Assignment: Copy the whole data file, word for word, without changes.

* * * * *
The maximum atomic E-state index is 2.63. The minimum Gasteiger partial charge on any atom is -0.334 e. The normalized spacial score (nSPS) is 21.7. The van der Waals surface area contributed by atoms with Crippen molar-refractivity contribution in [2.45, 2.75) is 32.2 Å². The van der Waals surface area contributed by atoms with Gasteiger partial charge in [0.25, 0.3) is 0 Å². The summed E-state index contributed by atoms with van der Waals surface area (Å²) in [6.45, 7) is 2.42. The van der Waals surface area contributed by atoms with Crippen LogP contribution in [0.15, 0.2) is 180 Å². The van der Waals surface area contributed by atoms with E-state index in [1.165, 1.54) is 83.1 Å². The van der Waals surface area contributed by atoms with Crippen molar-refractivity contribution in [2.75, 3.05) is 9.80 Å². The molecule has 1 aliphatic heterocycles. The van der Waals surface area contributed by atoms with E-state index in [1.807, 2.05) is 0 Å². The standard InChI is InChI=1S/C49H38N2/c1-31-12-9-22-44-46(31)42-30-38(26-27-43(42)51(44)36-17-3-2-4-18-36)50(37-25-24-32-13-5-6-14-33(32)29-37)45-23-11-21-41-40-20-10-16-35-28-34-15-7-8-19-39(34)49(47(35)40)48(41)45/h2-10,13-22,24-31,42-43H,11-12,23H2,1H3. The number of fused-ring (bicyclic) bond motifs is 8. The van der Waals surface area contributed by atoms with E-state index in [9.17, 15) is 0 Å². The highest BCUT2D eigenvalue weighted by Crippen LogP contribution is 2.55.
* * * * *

The maximum atomic E-state index is 2.63. The minimum Gasteiger partial charge on any atom is -0.334 e. The normalized spacial score (nSPS) is 21.7. The van der Waals surface area contributed by atoms with Crippen molar-refractivity contribution in [2.45, 2.75) is 32.2 Å². The van der Waals surface area contributed by atoms with Gasteiger partial charge in [0.25, 0.3) is 0 Å². The summed E-state index contributed by atoms with van der Waals surface area (Å²) in [6.45, 7) is 2.42. The van der Waals surface area contributed by atoms with Crippen LogP contribution in [0.15, 0.2) is 180 Å². The van der Waals surface area contributed by atoms with E-state index in [1.165, 1.54) is 83.1 Å². The van der Waals surface area contributed by atoms with Crippen molar-refractivity contribution in [2.75, 3.05) is 9.80 Å². The molecule has 1 aliphatic heterocycles. The van der Waals surface area contributed by atoms with E-state index in [1.807, 2.05) is 0 Å². The standard InChI is InChI=1S/C49H38N2/c1-31-12-9-22-44-46(31)42-30-38(26-27-43(42)51(44)36-17-3-2-4-18-36)50(37-25-24-32-13-5-6-14-33(32)29-37)45-23-11-21-41-40-20-10-16-35-28-34-15-7-8-19-39(34)49(47(35)40)48(41)45/h2-10,13-22,24-31,42-43H,11-12,23H2,1H3. The number of fused-ring (bicyclic) bond motifs is 8. The van der Waals surface area contributed by atoms with E-state index in [9.17, 15) is 0 Å². The highest BCUT2D eigenvalue weighted by Crippen LogP contribution is 2.55.